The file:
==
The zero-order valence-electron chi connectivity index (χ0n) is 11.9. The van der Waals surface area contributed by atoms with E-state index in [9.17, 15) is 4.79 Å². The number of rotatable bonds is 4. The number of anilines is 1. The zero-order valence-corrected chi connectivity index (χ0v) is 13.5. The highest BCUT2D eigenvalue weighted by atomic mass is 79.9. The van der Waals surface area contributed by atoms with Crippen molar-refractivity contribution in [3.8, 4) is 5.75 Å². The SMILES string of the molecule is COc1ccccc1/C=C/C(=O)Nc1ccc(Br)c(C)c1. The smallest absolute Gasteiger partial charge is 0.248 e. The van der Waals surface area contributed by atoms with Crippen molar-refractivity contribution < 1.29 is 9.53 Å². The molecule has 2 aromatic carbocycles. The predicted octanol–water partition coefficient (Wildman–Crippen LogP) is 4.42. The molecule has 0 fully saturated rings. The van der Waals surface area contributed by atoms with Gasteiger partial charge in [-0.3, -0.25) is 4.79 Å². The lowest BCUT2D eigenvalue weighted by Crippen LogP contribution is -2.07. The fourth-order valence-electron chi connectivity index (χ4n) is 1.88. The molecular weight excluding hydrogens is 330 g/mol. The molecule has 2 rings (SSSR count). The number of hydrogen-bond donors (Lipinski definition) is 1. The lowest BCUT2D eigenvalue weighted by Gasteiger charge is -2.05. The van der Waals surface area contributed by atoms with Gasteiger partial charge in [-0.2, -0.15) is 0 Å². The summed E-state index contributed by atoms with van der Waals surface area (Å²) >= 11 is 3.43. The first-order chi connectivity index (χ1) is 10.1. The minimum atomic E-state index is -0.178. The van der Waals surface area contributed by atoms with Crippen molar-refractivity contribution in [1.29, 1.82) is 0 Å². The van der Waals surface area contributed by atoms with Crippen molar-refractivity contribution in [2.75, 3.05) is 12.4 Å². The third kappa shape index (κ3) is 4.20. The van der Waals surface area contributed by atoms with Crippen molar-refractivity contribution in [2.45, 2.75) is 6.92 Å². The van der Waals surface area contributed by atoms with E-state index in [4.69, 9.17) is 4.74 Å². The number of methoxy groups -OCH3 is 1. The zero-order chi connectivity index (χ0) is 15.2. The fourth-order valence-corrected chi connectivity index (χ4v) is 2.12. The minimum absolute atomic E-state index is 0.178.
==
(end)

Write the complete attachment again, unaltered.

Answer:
The zero-order valence-electron chi connectivity index (χ0n) is 11.9. The van der Waals surface area contributed by atoms with E-state index in [9.17, 15) is 4.79 Å². The number of rotatable bonds is 4. The number of anilines is 1. The zero-order valence-corrected chi connectivity index (χ0v) is 13.5. The highest BCUT2D eigenvalue weighted by atomic mass is 79.9. The van der Waals surface area contributed by atoms with Crippen molar-refractivity contribution in [3.8, 4) is 5.75 Å². The SMILES string of the molecule is COc1ccccc1/C=C/C(=O)Nc1ccc(Br)c(C)c1. The smallest absolute Gasteiger partial charge is 0.248 e. The van der Waals surface area contributed by atoms with Crippen molar-refractivity contribution < 1.29 is 9.53 Å². The molecule has 2 aromatic carbocycles. The predicted octanol–water partition coefficient (Wildman–Crippen LogP) is 4.42. The molecule has 0 fully saturated rings. The van der Waals surface area contributed by atoms with Gasteiger partial charge in [-0.3, -0.25) is 4.79 Å². The lowest BCUT2D eigenvalue weighted by Crippen LogP contribution is -2.07. The fourth-order valence-electron chi connectivity index (χ4n) is 1.88. The molecular weight excluding hydrogens is 330 g/mol. The molecule has 2 rings (SSSR count). The number of hydrogen-bond donors (Lipinski definition) is 1. The lowest BCUT2D eigenvalue weighted by Gasteiger charge is -2.05. The van der Waals surface area contributed by atoms with Gasteiger partial charge in [-0.2, -0.15) is 0 Å². The summed E-state index contributed by atoms with van der Waals surface area (Å²) >= 11 is 3.43. The first-order chi connectivity index (χ1) is 10.1. The minimum atomic E-state index is -0.178. The van der Waals surface area contributed by atoms with Crippen molar-refractivity contribution in [1.29, 1.82) is 0 Å². The van der Waals surface area contributed by atoms with Crippen molar-refractivity contribution in [2.75, 3.05) is 12.4 Å². The third kappa shape index (κ3) is 4.20. The van der Waals surface area contributed by atoms with Crippen molar-refractivity contribution in [2.45, 2.75) is 6.92 Å². The van der Waals surface area contributed by atoms with E-state index in [4.69, 9.17) is 4.74 Å². The number of methoxy groups -OCH3 is 1. The zero-order chi connectivity index (χ0) is 15.2. The fourth-order valence-corrected chi connectivity index (χ4v) is 2.12. The minimum absolute atomic E-state index is 0.178.